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Sex Ed Bill That Would Have Expanded School Curriculum Is Killed In Committee

Lee Hale
/
KUER
The House office building on Utah's Capitol Hill where the four hour education committee meeting was held Monday night.

A bill that would have expanded options for teaching sex education in Utah schools has voted down and will not make it to the house floor.

The bill was designed to give parents an additional choice. They could choose no sex education for their child, sex education with a focus on abstinence, Or, the new option: curriculum that goes beyond abstinence.

 

The bill’s sponsor, Democratic Representative Brian King, said the purpose was very straightforward.

 

King said he hopes to "make it more likely that we will not have unintended pregnancies at early ages.”

 

Speaking during a House Education Committee meeting Monday night, King said that for students who don't receive guidance at home, current curriculum does not go far enough.

 

King spoke to a packed room. Utah residents lined up, eager to comment. Including many who felt the bill was a "slippery slope." And that it was just a matter of time before every student would be receiving this new curriculum.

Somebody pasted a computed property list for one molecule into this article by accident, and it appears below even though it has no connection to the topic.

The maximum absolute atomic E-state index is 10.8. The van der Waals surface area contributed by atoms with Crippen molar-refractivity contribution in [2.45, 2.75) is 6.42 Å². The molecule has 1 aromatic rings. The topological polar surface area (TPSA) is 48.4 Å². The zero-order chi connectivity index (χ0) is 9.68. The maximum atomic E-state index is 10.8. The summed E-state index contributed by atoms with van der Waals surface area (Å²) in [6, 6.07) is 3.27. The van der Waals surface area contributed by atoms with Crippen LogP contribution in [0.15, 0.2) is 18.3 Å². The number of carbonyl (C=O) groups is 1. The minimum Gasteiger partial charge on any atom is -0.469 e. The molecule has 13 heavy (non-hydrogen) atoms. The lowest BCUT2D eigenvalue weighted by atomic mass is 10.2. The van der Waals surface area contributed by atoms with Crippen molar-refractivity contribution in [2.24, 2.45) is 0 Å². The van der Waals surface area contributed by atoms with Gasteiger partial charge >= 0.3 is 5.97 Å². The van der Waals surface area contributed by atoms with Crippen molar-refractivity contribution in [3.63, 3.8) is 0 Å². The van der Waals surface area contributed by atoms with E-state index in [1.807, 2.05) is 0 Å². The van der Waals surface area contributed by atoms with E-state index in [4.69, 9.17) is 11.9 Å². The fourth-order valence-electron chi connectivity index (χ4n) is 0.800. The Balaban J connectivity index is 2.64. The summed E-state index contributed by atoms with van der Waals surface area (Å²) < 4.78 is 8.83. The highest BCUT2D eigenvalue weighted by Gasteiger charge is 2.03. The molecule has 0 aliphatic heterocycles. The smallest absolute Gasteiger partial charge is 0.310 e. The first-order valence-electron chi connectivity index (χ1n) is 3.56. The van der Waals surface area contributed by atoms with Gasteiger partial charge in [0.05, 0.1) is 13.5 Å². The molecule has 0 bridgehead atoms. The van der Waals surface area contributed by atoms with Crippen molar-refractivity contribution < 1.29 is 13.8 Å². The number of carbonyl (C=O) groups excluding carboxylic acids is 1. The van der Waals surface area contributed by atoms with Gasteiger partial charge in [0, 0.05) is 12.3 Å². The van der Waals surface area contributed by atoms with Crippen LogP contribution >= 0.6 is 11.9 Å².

Conversely, many spoke up in favor of the bill. Including Addi Worthington, a 16-year-old who attended the meeting with her mother.

 

“I’m in full support of this bill because I believe that my generation deserves information from the right sources," Worthington said.

 

As it came time to vote, Republican Representative Francis Gibson shared what many of his colleagues expressed.

 

Gibson thanked King for the work that went into the bill but explained, "It doesn’t matter what you put in this bill. No one in red was going to support it.”

 

The bill was voted down, 12 to 2.

 

Lee Hale began listening to KUER while he was teaching English at a Middle School in West Jordan (his one hour commute made for plenty of listening time). Inspired by what he heard he applied for the Kroc Fellowship at NPR headquarters in DC and to his surprise, he got it. Since then he has reported on topics ranging from TSA PreCheck to micro apartments in overcrowded cities to the various ways zoo animals stay cool in the summer heat. But, his primary focus has always been education and he returns to Utah to cover the same schools he was teaching in not long ago. Lee is a graduate of Brigham Young University and is also fascinated with the way religion intersects with the culture and communities of the Beehive State. He hopes to tell stories that accurately reflect the beliefs that Utahns hold dear.
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